Empowerment Online: Feminist Adult Learning Strategies  [PDF]
Regina Juchun Chu
Creative Education (CE) , 2014, DOI: 10.4236/ce.2014.53022

The purpose of this is to investigate how adult female learners constitute their perceptions of self and learning behavior in an internet learning environmentweblog. Based on previous qualitative research method and literature review, this study intended to develop and validate a feminist adult learning strategy scale (FALSS) to understand the women’s learning strategy by applying weblogs. 417 valid data from the participants in two studies (exploratory and confirmatory factor analysis) were analyzed for the purpose. The results of these studies supported a 15-item, 4-factor FALSS: Empowerment Attempt, Sharing Expe- riences, Participatory Learning, and Critical Thinking and Open-Mindedness.

Research on the Correlation between Learning Effectiveness and Online Learning Behavior Based on Online Education Scene  [PDF]
Haiying Ma, Jun Yao, Lewen Liu
Creative Education (CE) , 2017, DOI: 10.4236/ce.2017.813149
Abstract: With the development of electronic equipment and communication technology, online learning came into being. However, online learning makes?the time and space divided in the teaching process, so that the teachers can not accurately control the learners?learning state and evaluate the learners?learning situation. In this paper, statistical analysis method is used to analyze the online learning behavior and achievements of three courses of a university network education institute, and the index correlation between the learning effect and the learning behavior in the process of online education is studied. It also reflects the problem that the online learning does not give full play to its advantages and the process of online learning is neglected by the learners.
Is Blended Learning Making Us Stupid, Too?  [PDF]
Ray Archee
Open Journal of Social Sciences (JSS) , 2015, DOI: 10.4236/jss.2015.39010

The title of this paper echoes Nicholas Carr’s (2008) article, Is Google Making Us Stupid?, which evoked heated debate around the issue of whether the Internet was having negative effects upon human concentration and learning. While this paper agrees that blended learning has the same issues as the Internet, blended learning is under the control of organizations, institutions, instructors and students. Whether our brains are being changed for better or worse is not the critical question, but how much confidence we ascribe to blended learning. This paper argues that blended learning should be regarded as blended teaching because the phrase comprises a contested assumption. Educators, by their selection of traditional and online media, have complete control over this teaching, but students, in the end, are the ultimate arbiters of their own learning.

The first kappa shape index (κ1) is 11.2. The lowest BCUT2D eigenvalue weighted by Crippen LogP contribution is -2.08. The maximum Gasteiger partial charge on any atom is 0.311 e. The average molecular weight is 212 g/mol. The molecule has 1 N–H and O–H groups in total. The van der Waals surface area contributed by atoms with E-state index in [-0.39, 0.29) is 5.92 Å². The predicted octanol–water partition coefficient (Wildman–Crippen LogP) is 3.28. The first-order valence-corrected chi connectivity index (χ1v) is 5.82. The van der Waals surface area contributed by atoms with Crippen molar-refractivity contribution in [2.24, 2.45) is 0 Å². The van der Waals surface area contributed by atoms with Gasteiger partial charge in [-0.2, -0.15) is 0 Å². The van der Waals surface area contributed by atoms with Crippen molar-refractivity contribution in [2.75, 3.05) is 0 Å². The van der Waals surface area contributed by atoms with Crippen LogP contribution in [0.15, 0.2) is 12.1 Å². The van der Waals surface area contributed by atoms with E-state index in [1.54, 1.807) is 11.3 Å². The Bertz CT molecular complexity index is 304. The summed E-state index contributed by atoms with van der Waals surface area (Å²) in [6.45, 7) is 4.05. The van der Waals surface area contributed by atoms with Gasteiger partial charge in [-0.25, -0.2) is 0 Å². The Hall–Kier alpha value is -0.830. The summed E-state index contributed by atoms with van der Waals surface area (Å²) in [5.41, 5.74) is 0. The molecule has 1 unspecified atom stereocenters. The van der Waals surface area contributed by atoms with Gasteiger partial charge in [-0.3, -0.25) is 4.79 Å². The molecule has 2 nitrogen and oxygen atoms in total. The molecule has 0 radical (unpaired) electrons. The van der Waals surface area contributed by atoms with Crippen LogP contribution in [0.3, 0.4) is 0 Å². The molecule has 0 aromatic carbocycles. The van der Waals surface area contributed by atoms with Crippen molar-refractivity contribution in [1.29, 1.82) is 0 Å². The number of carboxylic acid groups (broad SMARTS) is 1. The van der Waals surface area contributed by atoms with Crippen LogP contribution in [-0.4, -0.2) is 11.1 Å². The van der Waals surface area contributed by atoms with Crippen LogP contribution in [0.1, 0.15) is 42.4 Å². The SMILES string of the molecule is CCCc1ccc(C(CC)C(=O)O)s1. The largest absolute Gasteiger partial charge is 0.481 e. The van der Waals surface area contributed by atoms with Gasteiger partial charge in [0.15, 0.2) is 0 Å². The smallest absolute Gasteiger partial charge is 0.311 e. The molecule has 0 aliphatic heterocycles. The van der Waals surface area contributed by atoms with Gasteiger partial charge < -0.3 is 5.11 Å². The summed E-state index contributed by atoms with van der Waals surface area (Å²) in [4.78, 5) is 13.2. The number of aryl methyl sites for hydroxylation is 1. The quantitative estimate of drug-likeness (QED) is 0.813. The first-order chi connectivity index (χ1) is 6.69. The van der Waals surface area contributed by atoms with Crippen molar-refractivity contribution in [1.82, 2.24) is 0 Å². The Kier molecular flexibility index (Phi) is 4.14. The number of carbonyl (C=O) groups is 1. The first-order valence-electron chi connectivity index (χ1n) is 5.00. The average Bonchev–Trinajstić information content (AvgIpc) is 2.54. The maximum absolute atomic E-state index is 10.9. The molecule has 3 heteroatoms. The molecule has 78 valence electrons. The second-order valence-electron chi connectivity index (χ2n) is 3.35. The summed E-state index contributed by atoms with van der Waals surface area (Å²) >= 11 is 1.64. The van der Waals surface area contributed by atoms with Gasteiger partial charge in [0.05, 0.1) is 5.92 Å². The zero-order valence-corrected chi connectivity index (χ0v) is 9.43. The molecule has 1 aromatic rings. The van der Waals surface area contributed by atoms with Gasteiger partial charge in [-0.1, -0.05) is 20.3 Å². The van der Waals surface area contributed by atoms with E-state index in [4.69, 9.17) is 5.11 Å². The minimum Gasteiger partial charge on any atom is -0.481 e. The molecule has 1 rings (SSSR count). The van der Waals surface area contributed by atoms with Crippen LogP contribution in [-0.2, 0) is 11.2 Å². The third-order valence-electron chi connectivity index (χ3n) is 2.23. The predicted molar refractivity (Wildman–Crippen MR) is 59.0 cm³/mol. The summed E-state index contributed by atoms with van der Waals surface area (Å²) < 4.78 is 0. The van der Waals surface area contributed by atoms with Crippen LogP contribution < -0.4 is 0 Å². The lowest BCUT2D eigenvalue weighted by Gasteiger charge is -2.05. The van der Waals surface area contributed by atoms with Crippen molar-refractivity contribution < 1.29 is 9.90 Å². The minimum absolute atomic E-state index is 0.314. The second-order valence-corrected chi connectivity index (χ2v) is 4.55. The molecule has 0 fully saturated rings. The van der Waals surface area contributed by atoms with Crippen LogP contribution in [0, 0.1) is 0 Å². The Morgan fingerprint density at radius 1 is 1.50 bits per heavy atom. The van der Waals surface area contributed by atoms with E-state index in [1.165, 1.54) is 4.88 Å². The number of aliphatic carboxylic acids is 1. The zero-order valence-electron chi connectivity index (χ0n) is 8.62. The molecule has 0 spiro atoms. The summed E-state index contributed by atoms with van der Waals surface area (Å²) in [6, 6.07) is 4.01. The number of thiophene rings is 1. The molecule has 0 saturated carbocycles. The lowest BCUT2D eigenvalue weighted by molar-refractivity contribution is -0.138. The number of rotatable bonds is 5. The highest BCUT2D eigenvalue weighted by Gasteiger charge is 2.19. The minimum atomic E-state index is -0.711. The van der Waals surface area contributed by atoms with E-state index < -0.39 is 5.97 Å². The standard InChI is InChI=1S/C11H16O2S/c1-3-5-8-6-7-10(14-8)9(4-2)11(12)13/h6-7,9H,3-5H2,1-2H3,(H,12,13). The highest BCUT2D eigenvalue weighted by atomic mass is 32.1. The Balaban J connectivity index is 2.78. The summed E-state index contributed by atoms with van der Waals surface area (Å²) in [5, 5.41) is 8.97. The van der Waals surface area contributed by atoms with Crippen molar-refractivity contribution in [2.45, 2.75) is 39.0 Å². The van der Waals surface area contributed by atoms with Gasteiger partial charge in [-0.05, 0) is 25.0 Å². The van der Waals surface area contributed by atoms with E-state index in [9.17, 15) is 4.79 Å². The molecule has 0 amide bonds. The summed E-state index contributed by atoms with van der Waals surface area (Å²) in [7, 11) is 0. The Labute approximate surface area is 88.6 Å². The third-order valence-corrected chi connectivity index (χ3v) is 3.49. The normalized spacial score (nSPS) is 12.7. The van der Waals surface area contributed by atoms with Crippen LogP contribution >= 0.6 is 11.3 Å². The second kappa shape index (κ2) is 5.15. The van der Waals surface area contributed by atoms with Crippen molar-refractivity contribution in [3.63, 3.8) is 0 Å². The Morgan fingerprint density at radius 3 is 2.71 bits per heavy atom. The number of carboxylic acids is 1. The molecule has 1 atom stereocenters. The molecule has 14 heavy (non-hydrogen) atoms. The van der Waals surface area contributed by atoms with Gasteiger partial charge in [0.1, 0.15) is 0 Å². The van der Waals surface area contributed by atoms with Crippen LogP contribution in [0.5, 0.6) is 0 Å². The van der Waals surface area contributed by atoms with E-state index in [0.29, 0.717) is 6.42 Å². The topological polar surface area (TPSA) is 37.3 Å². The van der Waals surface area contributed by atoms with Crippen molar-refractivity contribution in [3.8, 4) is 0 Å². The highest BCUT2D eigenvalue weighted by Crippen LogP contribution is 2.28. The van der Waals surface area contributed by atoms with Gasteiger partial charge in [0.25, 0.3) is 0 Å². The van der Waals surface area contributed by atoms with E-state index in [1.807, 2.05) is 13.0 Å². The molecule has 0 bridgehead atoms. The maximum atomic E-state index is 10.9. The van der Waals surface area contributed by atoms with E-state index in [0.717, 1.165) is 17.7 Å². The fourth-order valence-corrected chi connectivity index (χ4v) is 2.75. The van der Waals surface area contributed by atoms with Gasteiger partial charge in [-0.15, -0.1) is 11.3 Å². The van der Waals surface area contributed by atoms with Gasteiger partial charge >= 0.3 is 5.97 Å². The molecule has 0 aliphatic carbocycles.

WebCT: Will the Future of Online Education be User-friendly?
Tama Leaver
Fibreculture Journal , 2003,
Abstract: In 2004, the Faculty of Arts, Humanities and Social Sciences at the University of Western Australia will cease using The Forum, an in-house developed online education delivery system, and will shift to the popular corporate American online courseware package, or Managed Learning Environment, WebCT (Web Course Tools). The process of migrating to a new online education environment is an ideal moment to ask some important questions about WebCT and the implications this delivery platform holds for online education in a more general sense. I stress that this paper is not intended as an exhaustive critique or how-to guide for WebCT course creation. Rather, this paper narrates the two levels of engagement I have experienced thus far with WebCT. Firstly, I describe my initial reactions to the WebCT suite itself as it is set up at the University of Western Australia. This engagement includes concerns about both the structure of the program, and the underlying architecture of student and teacher interaction. Secondly, I analyse WebCT as a corporate entity and discuss issues raised from a close reading of elements of the WebCT homepage, the marketing strategy, and the directions WebCT as courseware package is heading according to their "white paper" on future developments. In the course of this analysis, I offer a framework to consider whether WebCT is an ideal technological partner in the teaching process, or whether it unavoidably closes avenues of learning.
Halflives, A Mystory: Writing Hypertext to Learn
Lisa Gye
Fibreculture Journal , 2003,
Abstract: This paper outlines an approach to online learning that focuses on the online writing environment as an apparatus of electracy rather than as a medium for the delivery of course materials via online learning systems. Using the Halflives web project as a case study, I argue that taking Ulmer's approach to mystoriographical learning can change the ways in which we think about learning and teaching both off and online.